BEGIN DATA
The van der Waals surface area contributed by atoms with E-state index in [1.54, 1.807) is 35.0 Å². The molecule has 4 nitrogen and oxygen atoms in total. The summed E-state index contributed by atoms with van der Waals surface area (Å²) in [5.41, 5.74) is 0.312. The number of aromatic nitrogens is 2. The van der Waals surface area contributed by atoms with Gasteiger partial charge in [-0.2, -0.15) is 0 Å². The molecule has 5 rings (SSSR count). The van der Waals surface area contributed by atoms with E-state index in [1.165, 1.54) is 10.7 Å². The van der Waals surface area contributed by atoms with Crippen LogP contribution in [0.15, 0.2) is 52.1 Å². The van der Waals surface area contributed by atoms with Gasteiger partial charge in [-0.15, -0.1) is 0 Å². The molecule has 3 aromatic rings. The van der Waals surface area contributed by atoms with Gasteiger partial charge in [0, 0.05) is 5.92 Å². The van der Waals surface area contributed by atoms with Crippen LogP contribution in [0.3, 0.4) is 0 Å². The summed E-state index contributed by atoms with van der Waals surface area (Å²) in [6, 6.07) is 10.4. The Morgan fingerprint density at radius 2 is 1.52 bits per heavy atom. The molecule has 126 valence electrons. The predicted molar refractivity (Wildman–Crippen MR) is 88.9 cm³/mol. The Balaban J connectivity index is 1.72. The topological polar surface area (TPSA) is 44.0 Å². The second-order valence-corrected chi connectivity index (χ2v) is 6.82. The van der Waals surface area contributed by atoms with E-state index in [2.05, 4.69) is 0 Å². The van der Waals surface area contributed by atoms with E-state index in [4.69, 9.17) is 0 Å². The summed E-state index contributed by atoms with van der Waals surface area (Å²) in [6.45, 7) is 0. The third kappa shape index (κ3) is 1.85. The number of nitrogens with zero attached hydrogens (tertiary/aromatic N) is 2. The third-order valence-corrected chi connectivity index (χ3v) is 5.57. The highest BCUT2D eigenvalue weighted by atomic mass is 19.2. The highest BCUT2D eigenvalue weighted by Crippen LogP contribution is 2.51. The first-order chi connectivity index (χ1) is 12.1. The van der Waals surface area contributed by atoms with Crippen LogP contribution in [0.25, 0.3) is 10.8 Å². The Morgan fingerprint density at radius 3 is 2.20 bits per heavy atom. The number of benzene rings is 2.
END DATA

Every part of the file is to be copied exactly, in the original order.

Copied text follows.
The van der Waals surface area contributed by atoms with E-state index in [1.54, 1.807) is 35.0 Å². The molecule has 4 nitrogen and oxygen atoms in total. The summed E-state index contributed by atoms with van der Waals surface area (Å²) in [5.41, 5.74) is 0.312. The number of aromatic nitrogens is 2. The van der Waals surface area contributed by atoms with Gasteiger partial charge in [-0.2, -0.15) is 0 Å². The molecule has 5 rings (SSSR count). The van der Waals surface area contributed by atoms with E-state index in [1.165, 1.54) is 10.7 Å². The van der Waals surface area contributed by atoms with Crippen LogP contribution in [0.15, 0.2) is 52.1 Å². The van der Waals surface area contributed by atoms with Gasteiger partial charge in [-0.15, -0.1) is 0 Å². The molecule has 3 aromatic rings. The van der Waals surface area contributed by atoms with Gasteiger partial charge in [0, 0.05) is 5.92 Å². The van der Waals surface area contributed by atoms with Crippen LogP contribution in [0.3, 0.4) is 0 Å². The summed E-state index contributed by atoms with van der Waals surface area (Å²) in [6, 6.07) is 10.4. The Morgan fingerprint density at radius 2 is 1.52 bits per heavy atom. The molecule has 126 valence electrons. The predicted molar refractivity (Wildman–Crippen MR) is 88.9 cm³/mol. The Balaban J connectivity index is 1.72. The topological polar surface area (TPSA) is 44.0 Å². The second-order valence-corrected chi connectivity index (χ2v) is 6.82. The van der Waals surface area contributed by atoms with E-state index in [2.05, 4.69) is 0 Å². The van der Waals surface area contributed by atoms with E-state index in [4.69, 9.17) is 0 Å². The summed E-state index contributed by atoms with van der Waals surface area (Å²) in [6.45, 7) is 0. The third kappa shape index (κ3) is 1.85. The number of nitrogens with zero attached hydrogens (tertiary/aromatic N) is 2. The third-order valence-corrected chi connectivity index (χ3v) is 5.57. The highest BCUT2D eigenvalue weighted by atomic mass is 19.2. The highest BCUT2D eigenvalue weighted by Crippen LogP contribution is 2.51. The first-order chi connectivity index (χ1) is 12.1. The van der Waals surface area contributed by atoms with Crippen LogP contribution in [0.25, 0.3) is 10.8 Å². The Morgan fingerprint density at radius 3 is 2.20 bits per heavy atom. The number of benzene rings is 2.